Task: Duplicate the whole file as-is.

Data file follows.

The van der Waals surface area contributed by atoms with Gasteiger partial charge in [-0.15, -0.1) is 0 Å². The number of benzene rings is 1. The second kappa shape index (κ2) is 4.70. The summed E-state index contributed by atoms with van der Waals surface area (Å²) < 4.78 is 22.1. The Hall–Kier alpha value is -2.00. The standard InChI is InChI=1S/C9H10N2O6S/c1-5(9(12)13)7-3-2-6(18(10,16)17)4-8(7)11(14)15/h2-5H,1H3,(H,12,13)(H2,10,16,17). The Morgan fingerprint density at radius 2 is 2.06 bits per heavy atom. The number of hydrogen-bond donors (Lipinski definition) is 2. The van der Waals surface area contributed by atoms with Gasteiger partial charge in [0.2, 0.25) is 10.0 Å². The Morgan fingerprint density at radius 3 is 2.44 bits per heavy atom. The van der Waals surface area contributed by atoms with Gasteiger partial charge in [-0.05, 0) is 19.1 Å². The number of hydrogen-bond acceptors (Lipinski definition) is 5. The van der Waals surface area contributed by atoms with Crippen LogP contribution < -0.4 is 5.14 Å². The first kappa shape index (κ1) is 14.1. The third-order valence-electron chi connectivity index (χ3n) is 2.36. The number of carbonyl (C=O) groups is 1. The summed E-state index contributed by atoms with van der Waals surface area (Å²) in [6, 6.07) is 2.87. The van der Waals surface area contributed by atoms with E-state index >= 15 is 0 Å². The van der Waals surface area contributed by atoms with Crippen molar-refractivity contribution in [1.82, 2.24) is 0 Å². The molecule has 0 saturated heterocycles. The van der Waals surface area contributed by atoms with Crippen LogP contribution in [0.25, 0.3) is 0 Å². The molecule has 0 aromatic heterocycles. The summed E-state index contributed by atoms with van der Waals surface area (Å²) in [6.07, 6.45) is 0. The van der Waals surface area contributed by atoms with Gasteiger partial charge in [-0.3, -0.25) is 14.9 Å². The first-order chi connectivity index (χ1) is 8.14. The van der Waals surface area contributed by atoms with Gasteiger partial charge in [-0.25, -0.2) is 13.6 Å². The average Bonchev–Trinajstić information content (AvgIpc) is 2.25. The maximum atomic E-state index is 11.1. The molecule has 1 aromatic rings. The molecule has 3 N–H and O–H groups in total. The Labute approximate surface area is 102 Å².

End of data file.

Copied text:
The van der Waals surface area contributed by atoms with Gasteiger partial charge in [-0.15, -0.1) is 0 Å². The number of benzene rings is 1. The second kappa shape index (κ2) is 4.70. The summed E-state index contributed by atoms with van der Waals surface area (Å²) < 4.78 is 22.1. The Hall–Kier alpha value is -2.00. The standard InChI is InChI=1S/C9H10N2O6S/c1-5(9(12)13)7-3-2-6(18(10,16)17)4-8(7)11(14)15/h2-5H,1H3,(H,12,13)(H2,10,16,17). The Morgan fingerprint density at radius 2 is 2.06 bits per heavy atom. The number of hydrogen-bond donors (Lipinski definition) is 2. The van der Waals surface area contributed by atoms with Gasteiger partial charge in [0.2, 0.25) is 10.0 Å². The Morgan fingerprint density at radius 3 is 2.44 bits per heavy atom. The van der Waals surface area contributed by atoms with Gasteiger partial charge in [-0.05, 0) is 19.1 Å². The number of hydrogen-bond acceptors (Lipinski definition) is 5. The van der Waals surface area contributed by atoms with Crippen LogP contribution < -0.4 is 5.14 Å². The first kappa shape index (κ1) is 14.1. The third-order valence-electron chi connectivity index (χ3n) is 2.36. The number of carbonyl (C=O) groups is 1. The summed E-state index contributed by atoms with van der Waals surface area (Å²) in [6, 6.07) is 2.87. The van der Waals surface area contributed by atoms with E-state index >= 15 is 0 Å². The van der Waals surface area contributed by atoms with Crippen molar-refractivity contribution in [1.82, 2.24) is 0 Å². The molecule has 0 saturated heterocycles. The van der Waals surface area contributed by atoms with Crippen LogP contribution in [0.25, 0.3) is 0 Å². The molecule has 0 aromatic heterocycles. The summed E-state index contributed by atoms with van der Waals surface area (Å²) in [6.07, 6.45) is 0. The van der Waals surface area contributed by atoms with Gasteiger partial charge in [-0.3, -0.25) is 14.9 Å². The first-order chi connectivity index (χ1) is 8.14. The van der Waals surface area contributed by atoms with Gasteiger partial charge in [-0.25, -0.2) is 13.6 Å². The average Bonchev–Trinajstić information content (AvgIpc) is 2.25. The maximum atomic E-state index is 11.1. The molecule has 1 aromatic rings. The molecule has 3 N–H and O–H groups in total. The Labute approximate surface area is 102 Å².